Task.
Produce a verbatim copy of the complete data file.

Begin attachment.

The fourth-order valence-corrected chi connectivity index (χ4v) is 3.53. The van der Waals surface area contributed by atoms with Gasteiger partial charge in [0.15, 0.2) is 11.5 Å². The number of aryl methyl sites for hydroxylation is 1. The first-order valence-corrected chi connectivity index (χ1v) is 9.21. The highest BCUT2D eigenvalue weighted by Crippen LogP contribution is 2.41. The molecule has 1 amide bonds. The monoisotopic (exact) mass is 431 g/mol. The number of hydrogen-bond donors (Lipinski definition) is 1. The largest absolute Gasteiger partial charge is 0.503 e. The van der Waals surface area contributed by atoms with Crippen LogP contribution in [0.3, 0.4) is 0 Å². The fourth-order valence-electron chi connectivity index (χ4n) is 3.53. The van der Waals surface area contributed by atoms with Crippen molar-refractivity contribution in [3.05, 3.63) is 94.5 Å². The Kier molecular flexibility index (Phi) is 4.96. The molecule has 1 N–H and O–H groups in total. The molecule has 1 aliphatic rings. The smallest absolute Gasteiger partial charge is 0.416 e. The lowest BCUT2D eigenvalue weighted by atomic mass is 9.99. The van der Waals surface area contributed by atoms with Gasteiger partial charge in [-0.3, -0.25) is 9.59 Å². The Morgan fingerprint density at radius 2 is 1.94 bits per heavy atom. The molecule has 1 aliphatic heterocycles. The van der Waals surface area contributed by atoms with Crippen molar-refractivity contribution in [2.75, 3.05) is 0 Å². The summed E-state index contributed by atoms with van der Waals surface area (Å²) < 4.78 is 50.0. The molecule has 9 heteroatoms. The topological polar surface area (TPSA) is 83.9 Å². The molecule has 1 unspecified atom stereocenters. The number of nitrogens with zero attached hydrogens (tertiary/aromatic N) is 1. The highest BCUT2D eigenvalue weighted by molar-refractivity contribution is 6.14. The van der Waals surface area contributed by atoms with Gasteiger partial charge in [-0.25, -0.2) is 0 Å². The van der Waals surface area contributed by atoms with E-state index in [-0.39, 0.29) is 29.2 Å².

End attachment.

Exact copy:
The fourth-order valence-corrected chi connectivity index (χ4v) is 3.53. The van der Waals surface area contributed by atoms with Gasteiger partial charge in [0.15, 0.2) is 11.5 Å². The number of aryl methyl sites for hydroxylation is 1. The first-order valence-corrected chi connectivity index (χ1v) is 9.21. The highest BCUT2D eigenvalue weighted by Crippen LogP contribution is 2.41. The molecule has 1 amide bonds. The monoisotopic (exact) mass is 431 g/mol. The number of hydrogen-bond donors (Lipinski definition) is 1. The largest absolute Gasteiger partial charge is 0.503 e. The van der Waals surface area contributed by atoms with Crippen LogP contribution in [0.3, 0.4) is 0 Å². The fourth-order valence-electron chi connectivity index (χ4n) is 3.53. The van der Waals surface area contributed by atoms with Crippen molar-refractivity contribution in [3.05, 3.63) is 94.5 Å². The Kier molecular flexibility index (Phi) is 4.96. The molecule has 1 N–H and O–H groups in total. The molecule has 1 aliphatic rings. The smallest absolute Gasteiger partial charge is 0.416 e. The lowest BCUT2D eigenvalue weighted by atomic mass is 9.99. The van der Waals surface area contributed by atoms with Gasteiger partial charge in [-0.3, -0.25) is 9.59 Å². The Morgan fingerprint density at radius 2 is 1.94 bits per heavy atom. The molecule has 1 aliphatic heterocycles. The van der Waals surface area contributed by atoms with Crippen molar-refractivity contribution in [2.75, 3.05) is 0 Å². The summed E-state index contributed by atoms with van der Waals surface area (Å²) < 4.78 is 50.0. The molecule has 9 heteroatoms. The topological polar surface area (TPSA) is 83.9 Å². The molecule has 1 unspecified atom stereocenters. The number of nitrogens with zero attached hydrogens (tertiary/aromatic N) is 1. The highest BCUT2D eigenvalue weighted by molar-refractivity contribution is 6.14. The van der Waals surface area contributed by atoms with Gasteiger partial charge in [-0.25, -0.2) is 0 Å². The van der Waals surface area contributed by atoms with E-state index in [-0.39, 0.29) is 29.2 Å².